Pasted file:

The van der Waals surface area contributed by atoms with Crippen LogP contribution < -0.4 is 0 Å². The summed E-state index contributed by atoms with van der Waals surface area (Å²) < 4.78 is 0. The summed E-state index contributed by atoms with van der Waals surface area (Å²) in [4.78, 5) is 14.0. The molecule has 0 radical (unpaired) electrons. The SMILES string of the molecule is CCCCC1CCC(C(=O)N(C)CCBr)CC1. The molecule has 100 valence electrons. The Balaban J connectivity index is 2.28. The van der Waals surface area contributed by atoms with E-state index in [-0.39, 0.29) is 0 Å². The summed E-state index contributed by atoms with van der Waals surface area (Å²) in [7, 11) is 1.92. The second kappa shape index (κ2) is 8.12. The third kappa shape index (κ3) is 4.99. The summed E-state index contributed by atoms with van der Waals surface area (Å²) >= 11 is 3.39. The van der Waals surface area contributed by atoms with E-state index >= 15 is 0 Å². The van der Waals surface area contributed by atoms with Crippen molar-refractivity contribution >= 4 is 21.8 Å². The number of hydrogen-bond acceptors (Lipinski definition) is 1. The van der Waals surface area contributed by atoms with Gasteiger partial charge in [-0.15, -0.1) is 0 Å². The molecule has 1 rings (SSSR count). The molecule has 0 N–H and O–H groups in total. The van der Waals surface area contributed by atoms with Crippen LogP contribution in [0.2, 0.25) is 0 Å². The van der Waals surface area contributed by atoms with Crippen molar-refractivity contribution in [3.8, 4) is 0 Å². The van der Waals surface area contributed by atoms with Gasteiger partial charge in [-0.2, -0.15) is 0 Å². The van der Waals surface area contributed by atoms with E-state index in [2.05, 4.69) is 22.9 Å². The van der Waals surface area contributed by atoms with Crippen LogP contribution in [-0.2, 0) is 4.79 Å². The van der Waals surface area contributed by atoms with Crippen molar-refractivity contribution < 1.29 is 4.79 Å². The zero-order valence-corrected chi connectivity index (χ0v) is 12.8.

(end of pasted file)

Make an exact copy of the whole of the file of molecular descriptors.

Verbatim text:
The van der Waals surface area contributed by atoms with Crippen LogP contribution < -0.4 is 0 Å². The summed E-state index contributed by atoms with van der Waals surface area (Å²) < 4.78 is 0. The summed E-state index contributed by atoms with van der Waals surface area (Å²) in [4.78, 5) is 14.0. The molecule has 0 radical (unpaired) electrons. The SMILES string of the molecule is CCCCC1CCC(C(=O)N(C)CCBr)CC1. The molecule has 100 valence electrons. The Balaban J connectivity index is 2.28. The van der Waals surface area contributed by atoms with E-state index in [-0.39, 0.29) is 0 Å². The summed E-state index contributed by atoms with van der Waals surface area (Å²) in [7, 11) is 1.92. The second kappa shape index (κ2) is 8.12. The third kappa shape index (κ3) is 4.99. The summed E-state index contributed by atoms with van der Waals surface area (Å²) >= 11 is 3.39. The van der Waals surface area contributed by atoms with E-state index >= 15 is 0 Å². The van der Waals surface area contributed by atoms with Crippen molar-refractivity contribution >= 4 is 21.8 Å². The number of hydrogen-bond acceptors (Lipinski definition) is 1. The van der Waals surface area contributed by atoms with Gasteiger partial charge in [-0.15, -0.1) is 0 Å². The molecule has 1 rings (SSSR count). The molecule has 0 N–H and O–H groups in total. The van der Waals surface area contributed by atoms with Crippen LogP contribution in [0.2, 0.25) is 0 Å². The van der Waals surface area contributed by atoms with Crippen molar-refractivity contribution in [3.8, 4) is 0 Å². The van der Waals surface area contributed by atoms with Gasteiger partial charge in [-0.2, -0.15) is 0 Å². The van der Waals surface area contributed by atoms with E-state index in [2.05, 4.69) is 22.9 Å². The van der Waals surface area contributed by atoms with Crippen LogP contribution in [-0.2, 0) is 4.79 Å². The van der Waals surface area contributed by atoms with Crippen molar-refractivity contribution < 1.29 is 4.79 Å². The zero-order valence-corrected chi connectivity index (χ0v) is 12.8.